Australia can significantly boost its domestic recycling by replacing virgin resources with recycled materials in road construction, according to a new report from the Australian Council of Recycling (ACOR).
Undertaken by MRA Consulting for ACOR, the report shows that by using recovered soft plastics, secondary glass cullets and passenger tyre crumb in asphalt and/or road base, Australia could double the amount of soft plastic domestically recycled, increase tyre recycling by 50 per cent and help eliminate unused glass cullet stockpiles.
According to ACOR CEO Pete Shmigel, roads are Australia’s largest single asset, and by building them with recycled materials, Australia can deliver the goal of domestically sustainable recycling.
“Our message to governments who build roads is; use recycled content to keep valuable stuff out of tips, deliver value for money to taxpayers and generate more jobs,” Mr Shmigel said.
Mr Shmigel said the report examined 12 roads including Sydney’s Westconnex, the Bruce Highway Upgrade in Queensland and the CityLink Tunnel in Melbourne.
“In reality, some 10,000 kilometers of new roads are being constructed; so regular use of recycled material in roads according to a new standard would be a road-led recycling revolution for regional jobs and environmental benefits like greenhouse gas reduction,” Mr Shmigel said.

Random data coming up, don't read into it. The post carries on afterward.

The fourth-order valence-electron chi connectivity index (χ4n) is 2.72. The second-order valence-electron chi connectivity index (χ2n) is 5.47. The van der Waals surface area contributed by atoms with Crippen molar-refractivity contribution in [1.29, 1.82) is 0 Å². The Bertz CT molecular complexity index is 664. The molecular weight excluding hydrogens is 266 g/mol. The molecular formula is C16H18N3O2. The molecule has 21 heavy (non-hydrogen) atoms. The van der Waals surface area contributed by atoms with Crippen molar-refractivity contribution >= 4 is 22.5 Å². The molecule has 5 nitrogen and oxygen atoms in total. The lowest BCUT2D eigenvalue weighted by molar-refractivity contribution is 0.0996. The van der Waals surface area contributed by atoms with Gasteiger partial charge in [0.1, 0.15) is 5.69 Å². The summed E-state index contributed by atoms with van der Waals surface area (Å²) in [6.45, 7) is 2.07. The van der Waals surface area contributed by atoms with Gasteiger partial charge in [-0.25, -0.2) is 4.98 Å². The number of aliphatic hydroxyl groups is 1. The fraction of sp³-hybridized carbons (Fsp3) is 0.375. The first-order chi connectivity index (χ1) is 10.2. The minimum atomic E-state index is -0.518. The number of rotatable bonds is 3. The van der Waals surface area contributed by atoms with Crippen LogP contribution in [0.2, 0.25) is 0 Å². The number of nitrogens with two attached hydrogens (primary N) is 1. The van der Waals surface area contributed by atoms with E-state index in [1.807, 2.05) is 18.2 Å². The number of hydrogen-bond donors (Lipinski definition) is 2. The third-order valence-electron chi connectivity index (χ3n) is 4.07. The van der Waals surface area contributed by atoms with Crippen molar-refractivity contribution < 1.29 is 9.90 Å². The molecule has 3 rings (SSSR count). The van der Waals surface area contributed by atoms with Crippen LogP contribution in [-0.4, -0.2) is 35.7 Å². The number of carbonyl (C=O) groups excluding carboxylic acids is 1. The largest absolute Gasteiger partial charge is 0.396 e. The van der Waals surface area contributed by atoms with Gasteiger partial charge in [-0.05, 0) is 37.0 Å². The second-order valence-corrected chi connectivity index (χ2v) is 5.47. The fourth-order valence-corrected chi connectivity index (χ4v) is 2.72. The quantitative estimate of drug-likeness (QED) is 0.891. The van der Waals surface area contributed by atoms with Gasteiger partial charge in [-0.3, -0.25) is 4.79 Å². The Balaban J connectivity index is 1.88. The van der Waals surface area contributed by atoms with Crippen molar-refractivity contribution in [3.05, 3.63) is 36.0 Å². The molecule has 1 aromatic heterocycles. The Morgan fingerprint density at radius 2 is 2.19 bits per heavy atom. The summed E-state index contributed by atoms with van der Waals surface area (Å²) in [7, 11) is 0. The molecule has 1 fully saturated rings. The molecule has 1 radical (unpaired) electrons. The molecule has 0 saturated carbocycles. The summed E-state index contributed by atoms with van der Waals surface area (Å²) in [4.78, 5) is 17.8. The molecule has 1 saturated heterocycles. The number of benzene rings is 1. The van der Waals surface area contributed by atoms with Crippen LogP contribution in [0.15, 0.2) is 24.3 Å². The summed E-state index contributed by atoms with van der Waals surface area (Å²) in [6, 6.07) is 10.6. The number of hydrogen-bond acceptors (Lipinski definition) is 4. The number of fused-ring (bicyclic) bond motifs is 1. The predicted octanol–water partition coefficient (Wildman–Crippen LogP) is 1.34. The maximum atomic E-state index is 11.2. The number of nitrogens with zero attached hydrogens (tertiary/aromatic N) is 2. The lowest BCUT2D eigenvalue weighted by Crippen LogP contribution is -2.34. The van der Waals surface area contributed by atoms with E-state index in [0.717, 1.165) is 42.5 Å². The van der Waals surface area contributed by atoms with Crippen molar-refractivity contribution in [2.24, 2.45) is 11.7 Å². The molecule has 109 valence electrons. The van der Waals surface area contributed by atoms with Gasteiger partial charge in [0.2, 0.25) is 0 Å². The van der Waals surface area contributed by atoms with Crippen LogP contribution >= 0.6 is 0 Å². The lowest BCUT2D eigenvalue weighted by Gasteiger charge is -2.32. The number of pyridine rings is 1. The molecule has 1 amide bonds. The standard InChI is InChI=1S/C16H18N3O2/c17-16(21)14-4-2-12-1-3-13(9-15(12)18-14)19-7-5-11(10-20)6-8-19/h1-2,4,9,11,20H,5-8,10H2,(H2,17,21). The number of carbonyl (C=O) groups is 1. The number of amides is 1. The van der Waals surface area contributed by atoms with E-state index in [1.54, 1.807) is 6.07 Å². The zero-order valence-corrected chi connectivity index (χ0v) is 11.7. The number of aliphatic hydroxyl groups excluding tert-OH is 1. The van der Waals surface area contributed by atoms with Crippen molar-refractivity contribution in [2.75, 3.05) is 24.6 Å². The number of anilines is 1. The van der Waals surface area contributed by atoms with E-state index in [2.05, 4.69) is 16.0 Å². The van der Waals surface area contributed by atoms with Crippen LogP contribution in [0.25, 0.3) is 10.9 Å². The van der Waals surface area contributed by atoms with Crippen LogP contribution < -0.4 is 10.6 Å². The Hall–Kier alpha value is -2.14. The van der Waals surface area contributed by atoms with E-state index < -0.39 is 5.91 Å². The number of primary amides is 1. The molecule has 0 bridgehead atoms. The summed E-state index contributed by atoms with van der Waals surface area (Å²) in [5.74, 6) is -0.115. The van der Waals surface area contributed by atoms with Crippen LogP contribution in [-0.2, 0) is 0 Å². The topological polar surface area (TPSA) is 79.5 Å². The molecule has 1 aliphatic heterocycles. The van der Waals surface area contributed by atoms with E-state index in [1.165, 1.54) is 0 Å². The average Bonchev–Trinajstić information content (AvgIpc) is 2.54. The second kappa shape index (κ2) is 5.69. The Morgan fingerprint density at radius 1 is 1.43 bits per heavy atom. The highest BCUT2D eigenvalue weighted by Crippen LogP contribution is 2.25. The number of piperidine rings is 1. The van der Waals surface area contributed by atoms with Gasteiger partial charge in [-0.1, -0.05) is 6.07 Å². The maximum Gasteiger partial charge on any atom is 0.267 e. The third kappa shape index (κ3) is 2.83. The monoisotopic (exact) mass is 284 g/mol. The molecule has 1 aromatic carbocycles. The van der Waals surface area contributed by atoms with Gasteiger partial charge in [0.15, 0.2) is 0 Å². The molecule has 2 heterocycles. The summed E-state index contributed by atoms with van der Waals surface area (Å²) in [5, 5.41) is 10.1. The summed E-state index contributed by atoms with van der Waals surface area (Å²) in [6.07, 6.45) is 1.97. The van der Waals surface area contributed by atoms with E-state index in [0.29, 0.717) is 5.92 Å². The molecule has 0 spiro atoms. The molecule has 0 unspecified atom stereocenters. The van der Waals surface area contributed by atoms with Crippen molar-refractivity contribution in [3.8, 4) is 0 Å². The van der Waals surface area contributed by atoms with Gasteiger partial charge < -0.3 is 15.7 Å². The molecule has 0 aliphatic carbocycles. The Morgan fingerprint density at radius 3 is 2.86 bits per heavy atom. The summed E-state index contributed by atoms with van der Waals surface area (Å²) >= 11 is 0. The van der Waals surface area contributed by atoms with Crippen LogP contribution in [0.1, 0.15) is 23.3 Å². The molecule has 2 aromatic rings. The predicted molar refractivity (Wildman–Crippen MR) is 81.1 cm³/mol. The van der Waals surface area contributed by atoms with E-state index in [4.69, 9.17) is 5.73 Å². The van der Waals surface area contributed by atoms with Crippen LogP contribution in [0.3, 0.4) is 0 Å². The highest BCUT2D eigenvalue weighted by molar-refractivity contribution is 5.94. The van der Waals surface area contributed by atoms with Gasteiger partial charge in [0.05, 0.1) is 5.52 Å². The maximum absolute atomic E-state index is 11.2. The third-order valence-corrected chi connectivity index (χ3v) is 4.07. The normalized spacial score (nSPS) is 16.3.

“It’s important to recognise that recycled roads – compared to virgin roads – are cost competitive and comparable if not better on quality and longevity.”
Mr Shmigel said 11 of the 12 projects modelled in the report are partly funded by the Federal Government, which can require recycled content as part of funding agreements.
“That’s a great opportunity for our ‘Recycling PM’ to further deliver on his vision,” Mr Shmigel said.
“The choice is before us. Drive recycled roads into a better economic and environmental future, or drive old roads straight to the tip.”
Current recycling: 627,000 tonnes or 57 per cent
Additional tonnes from 12 recycled roads: 1.34 million tonnes
Current recycling: 89,900 tonnes or 4.5 per cent
Additional tonnes from 12 recycled roads: 104,500 tonnes
Current recycling: 328,000 tonnes or two per cent
Additional tonnes from 12 recycled roads: 174,000 tonnes